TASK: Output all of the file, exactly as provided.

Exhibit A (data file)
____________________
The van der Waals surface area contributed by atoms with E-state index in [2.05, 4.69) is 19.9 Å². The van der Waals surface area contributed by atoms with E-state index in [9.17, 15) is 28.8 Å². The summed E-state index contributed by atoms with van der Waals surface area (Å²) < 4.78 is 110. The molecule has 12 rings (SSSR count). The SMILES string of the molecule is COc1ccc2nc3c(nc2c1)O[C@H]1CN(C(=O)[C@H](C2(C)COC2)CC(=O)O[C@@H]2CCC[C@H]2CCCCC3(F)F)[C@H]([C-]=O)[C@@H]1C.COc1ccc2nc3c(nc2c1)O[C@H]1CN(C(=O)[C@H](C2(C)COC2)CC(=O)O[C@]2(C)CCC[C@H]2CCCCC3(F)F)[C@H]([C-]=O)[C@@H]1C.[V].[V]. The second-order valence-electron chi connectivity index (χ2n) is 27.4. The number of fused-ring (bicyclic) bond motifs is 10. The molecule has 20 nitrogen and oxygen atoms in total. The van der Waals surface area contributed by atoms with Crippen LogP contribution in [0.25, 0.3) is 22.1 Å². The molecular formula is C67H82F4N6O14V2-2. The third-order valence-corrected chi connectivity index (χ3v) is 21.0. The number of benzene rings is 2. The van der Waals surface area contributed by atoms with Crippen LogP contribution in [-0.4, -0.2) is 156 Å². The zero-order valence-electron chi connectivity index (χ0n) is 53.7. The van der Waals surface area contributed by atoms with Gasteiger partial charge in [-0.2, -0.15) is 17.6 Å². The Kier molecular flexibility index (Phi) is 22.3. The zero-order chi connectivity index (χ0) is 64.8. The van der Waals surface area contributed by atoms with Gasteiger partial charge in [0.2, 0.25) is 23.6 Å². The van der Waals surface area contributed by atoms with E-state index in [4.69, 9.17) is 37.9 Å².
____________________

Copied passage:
The van der Waals surface area contributed by atoms with E-state index in [2.05, 4.69) is 19.9 Å². The van der Waals surface area contributed by atoms with E-state index in [9.17, 15) is 28.8 Å². The summed E-state index contributed by atoms with van der Waals surface area (Å²) < 4.78 is 110. The molecule has 12 rings (SSSR count). The SMILES string of the molecule is COc1ccc2nc3c(nc2c1)O[C@H]1CN(C(=O)[C@H](C2(C)COC2)CC(=O)O[C@@H]2CCC[C@H]2CCCCC3(F)F)[C@H]([C-]=O)[C@@H]1C.COc1ccc2nc3c(nc2c1)O[C@H]1CN(C(=O)[C@H](C2(C)COC2)CC(=O)O[C@]2(C)CCC[C@H]2CCCCC3(F)F)[C@H]([C-]=O)[C@@H]1C.[V].[V]. The second-order valence-electron chi connectivity index (χ2n) is 27.4. The number of fused-ring (bicyclic) bond motifs is 10. The molecule has 20 nitrogen and oxygen atoms in total. The van der Waals surface area contributed by atoms with Crippen LogP contribution in [0.25, 0.3) is 22.1 Å². The molecular formula is C67H82F4N6O14V2-2. The third-order valence-corrected chi connectivity index (χ3v) is 21.0. The number of benzene rings is 2. The van der Waals surface area contributed by atoms with Crippen LogP contribution in [-0.4, -0.2) is 156 Å². The zero-order valence-electron chi connectivity index (χ0n) is 53.7. The van der Waals surface area contributed by atoms with Gasteiger partial charge in [-0.2, -0.15) is 17.6 Å². The Kier molecular flexibility index (Phi) is 22.3. The zero-order chi connectivity index (χ0) is 64.8. The van der Waals surface area contributed by atoms with Gasteiger partial charge in [0.2, 0.25) is 23.6 Å². The van der Waals surface area contributed by atoms with E-state index in [4.69, 9.17) is 37.9 Å².